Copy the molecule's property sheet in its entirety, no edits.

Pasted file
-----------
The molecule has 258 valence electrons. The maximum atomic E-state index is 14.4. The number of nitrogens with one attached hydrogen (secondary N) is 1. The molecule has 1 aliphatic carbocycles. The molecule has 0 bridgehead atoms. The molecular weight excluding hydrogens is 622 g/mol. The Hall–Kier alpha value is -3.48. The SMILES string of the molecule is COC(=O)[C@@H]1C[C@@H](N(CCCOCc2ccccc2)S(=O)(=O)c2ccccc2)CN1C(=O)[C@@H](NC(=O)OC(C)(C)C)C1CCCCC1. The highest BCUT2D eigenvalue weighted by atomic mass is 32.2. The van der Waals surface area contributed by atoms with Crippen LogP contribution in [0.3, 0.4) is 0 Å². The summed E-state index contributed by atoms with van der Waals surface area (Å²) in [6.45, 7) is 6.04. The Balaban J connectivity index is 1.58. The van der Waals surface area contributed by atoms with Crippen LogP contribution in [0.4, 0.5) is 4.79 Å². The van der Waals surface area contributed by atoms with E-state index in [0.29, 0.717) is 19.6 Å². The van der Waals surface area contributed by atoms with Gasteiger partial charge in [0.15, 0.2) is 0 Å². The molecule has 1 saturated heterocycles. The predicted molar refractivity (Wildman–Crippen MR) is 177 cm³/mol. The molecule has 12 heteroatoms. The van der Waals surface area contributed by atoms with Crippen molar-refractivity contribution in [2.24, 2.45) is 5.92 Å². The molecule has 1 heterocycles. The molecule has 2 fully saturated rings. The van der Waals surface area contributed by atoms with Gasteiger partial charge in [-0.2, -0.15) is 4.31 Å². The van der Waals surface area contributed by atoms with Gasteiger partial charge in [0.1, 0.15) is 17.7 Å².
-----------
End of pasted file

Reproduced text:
The molecule has 258 valence electrons. The maximum atomic E-state index is 14.4. The number of nitrogens with one attached hydrogen (secondary N) is 1. The molecule has 1 aliphatic carbocycles. The molecule has 0 bridgehead atoms. The molecular weight excluding hydrogens is 622 g/mol. The Hall–Kier alpha value is -3.48. The SMILES string of the molecule is COC(=O)[C@@H]1C[C@@H](N(CCCOCc2ccccc2)S(=O)(=O)c2ccccc2)CN1C(=O)[C@@H](NC(=O)OC(C)(C)C)C1CCCCC1. The highest BCUT2D eigenvalue weighted by atomic mass is 32.2. The van der Waals surface area contributed by atoms with Crippen LogP contribution in [0.3, 0.4) is 0 Å². The summed E-state index contributed by atoms with van der Waals surface area (Å²) in [6.45, 7) is 6.04. The Balaban J connectivity index is 1.58. The van der Waals surface area contributed by atoms with Crippen LogP contribution in [0.4, 0.5) is 4.79 Å². The van der Waals surface area contributed by atoms with E-state index in [0.29, 0.717) is 19.6 Å². The van der Waals surface area contributed by atoms with Gasteiger partial charge in [0.15, 0.2) is 0 Å². The molecule has 1 saturated heterocycles. The predicted molar refractivity (Wildman–Crippen MR) is 177 cm³/mol. The molecule has 12 heteroatoms. The van der Waals surface area contributed by atoms with Crippen molar-refractivity contribution in [2.24, 2.45) is 5.92 Å². The molecule has 1 heterocycles. The molecule has 2 fully saturated rings. The van der Waals surface area contributed by atoms with Gasteiger partial charge in [-0.2, -0.15) is 4.31 Å². The van der Waals surface area contributed by atoms with Gasteiger partial charge in [0.1, 0.15) is 17.7 Å².